Currently reading: Hyundai-Kia’s fuel cell push
South Korean group plans to put a hydrogen fuel cell car into production by 2012

Korea’s largest automotive group, Hyundai-Kia, will begin low-volume production of at least one fuel cell model within the next two years.

It’s not yet known whether the car will be badged a Hyundai or a Kia, but it will definitely be a hydrogen-powered version of an existing model - not a fuel cell-only one like Honda’s FCX Clarity.

Byung Ki Ahn, general manager of Hyundai-Kia’s Fuel Cell Group, told Autocar, “There are already agreements between car makers such as ourselves and legislators in Europe, North America and Japan to build up to the mass production of fuel cell cars by 2015. Hydrogen production capacity and refuelling infrastructure will be improved.”

Hyundai intends to be at the vanguard of the move to hydrogen. “Pilot-scale production of 1000 fuel cell cars a year will begin for us in two years,” Ahn said. “Our first cars won’t be fully commercialised [they will probably be leased , not bought outright] but they will allow us to make the final stages of development progress before we begin commercial production of around 10,000 hydrogen cars a year in 2015.”

The key to the strength of Hyundai’s position on fuel cells is its own fuel cell stack, in development since 2005, which has been significantly improved over the past three years.

The Kia Borrego FCV, finished in 2008, has more than double the cruising range of the group’s 2006 Sportage FCEV, at 460 miles, and an operational life of about 10 years - more than three times that of the Sportage. It’s powered by a 115kW fuel cell stack, with 100kW of electrical assistance from a supercapacitor, and has a 700bar hydrogen tank.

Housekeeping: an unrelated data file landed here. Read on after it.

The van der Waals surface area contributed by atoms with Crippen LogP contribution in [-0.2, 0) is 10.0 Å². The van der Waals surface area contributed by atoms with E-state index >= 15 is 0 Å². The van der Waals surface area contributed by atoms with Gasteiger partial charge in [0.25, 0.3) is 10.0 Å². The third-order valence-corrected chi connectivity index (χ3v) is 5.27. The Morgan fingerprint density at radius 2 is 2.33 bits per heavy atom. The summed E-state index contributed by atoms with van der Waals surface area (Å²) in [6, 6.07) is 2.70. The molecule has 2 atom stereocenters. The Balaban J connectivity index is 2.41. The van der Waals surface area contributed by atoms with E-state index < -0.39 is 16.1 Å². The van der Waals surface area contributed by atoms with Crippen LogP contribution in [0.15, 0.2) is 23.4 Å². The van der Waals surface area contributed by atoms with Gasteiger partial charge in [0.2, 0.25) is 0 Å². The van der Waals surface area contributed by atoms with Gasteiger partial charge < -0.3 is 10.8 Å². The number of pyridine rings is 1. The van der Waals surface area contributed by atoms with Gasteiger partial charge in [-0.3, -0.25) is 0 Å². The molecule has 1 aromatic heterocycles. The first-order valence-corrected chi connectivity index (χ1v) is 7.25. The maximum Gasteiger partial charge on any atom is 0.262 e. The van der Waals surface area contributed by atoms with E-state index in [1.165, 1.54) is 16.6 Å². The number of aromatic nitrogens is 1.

“Our fuel cell stack can run at ambient atmospheric pressure, so we don’t need an air compressor,” said Ahn, “and it contains less platinum, making it cheaper. Since 2004 we’ve eliminated 90 per cent of its typical material cost.”

Hyundai won’t divulge any target prices, but Ahn believes it has a strong chance of producing the cheapest hydrogen cars of the next decade.

“Toyota has a target to produce 50,000 fuel cell cars a year and expects to be able to price them at $50,000 [£35,000],” he said. “We’re confident we can beat it.”

Matt Saunders

Matt Saunders Autocar
Title: Road test editor

As Autocar’s chief car tester and reviewer, it’s Matt’s job to ensure the quality, objectivity, relevance and rigour of the entirety of Autocar’s reviews output, as well contributing a great many detailed road tests, group tests and drive reviews himself.

Matt has been an Autocar staffer since the autumn of 2003, and has been lucky enough to work alongside some of the magazine’s best-known writers and contributors over that time. He served as staff writer, features editor, assistant editor and digital editor, before joining the road test desk in 2011.

Since then he’s driven, measured, lap-timed, figured, and reported on cars as varied as the Bugatti Veyron, Rolls-Royce PhantomTesla RoadsterAriel Hipercar, Tata Nano, McLaren SennaRenault Twizy and Toyota Mirai. Among his wider personal highlights of the job have been covering Sebastien Loeb’s record-breaking run at Pikes Peak in 2013; doing 190mph on derestricted German autobahn in a Brabus Rocket; and driving McLaren’s legendary ‘XP5’ F1 prototype. His own car is a trusty Mazda CX-5.

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